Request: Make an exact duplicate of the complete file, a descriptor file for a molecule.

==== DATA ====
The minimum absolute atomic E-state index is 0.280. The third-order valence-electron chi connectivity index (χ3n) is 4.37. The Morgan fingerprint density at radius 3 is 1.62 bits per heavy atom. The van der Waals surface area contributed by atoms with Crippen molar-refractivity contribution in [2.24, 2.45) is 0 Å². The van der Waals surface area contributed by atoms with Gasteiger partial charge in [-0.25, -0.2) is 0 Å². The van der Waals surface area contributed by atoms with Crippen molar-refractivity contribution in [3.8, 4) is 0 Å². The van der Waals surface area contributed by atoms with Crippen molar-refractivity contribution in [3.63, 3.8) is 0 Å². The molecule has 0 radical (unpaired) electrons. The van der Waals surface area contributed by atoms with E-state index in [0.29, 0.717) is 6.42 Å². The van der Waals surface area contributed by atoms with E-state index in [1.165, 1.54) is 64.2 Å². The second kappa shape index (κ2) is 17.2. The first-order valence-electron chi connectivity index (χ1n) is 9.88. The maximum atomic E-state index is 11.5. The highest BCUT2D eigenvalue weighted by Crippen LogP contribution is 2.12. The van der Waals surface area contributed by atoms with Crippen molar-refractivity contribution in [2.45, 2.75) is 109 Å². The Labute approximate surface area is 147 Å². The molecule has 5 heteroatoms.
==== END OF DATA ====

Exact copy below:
The minimum absolute atomic E-state index is 0.280. The third-order valence-electron chi connectivity index (χ3n) is 4.37. The Morgan fingerprint density at radius 3 is 1.62 bits per heavy atom. The van der Waals surface area contributed by atoms with Crippen molar-refractivity contribution in [2.24, 2.45) is 0 Å². The van der Waals surface area contributed by atoms with Gasteiger partial charge in [-0.25, -0.2) is 0 Å². The van der Waals surface area contributed by atoms with Crippen molar-refractivity contribution in [3.8, 4) is 0 Å². The van der Waals surface area contributed by atoms with Crippen molar-refractivity contribution in [3.63, 3.8) is 0 Å². The molecule has 0 radical (unpaired) electrons. The van der Waals surface area contributed by atoms with E-state index in [0.29, 0.717) is 6.42 Å². The van der Waals surface area contributed by atoms with E-state index in [1.165, 1.54) is 64.2 Å². The second kappa shape index (κ2) is 17.2. The first-order valence-electron chi connectivity index (χ1n) is 9.88. The maximum atomic E-state index is 11.5. The highest BCUT2D eigenvalue weighted by Crippen LogP contribution is 2.12. The van der Waals surface area contributed by atoms with Crippen molar-refractivity contribution in [2.45, 2.75) is 109 Å². The Labute approximate surface area is 147 Å². The molecule has 5 heteroatoms.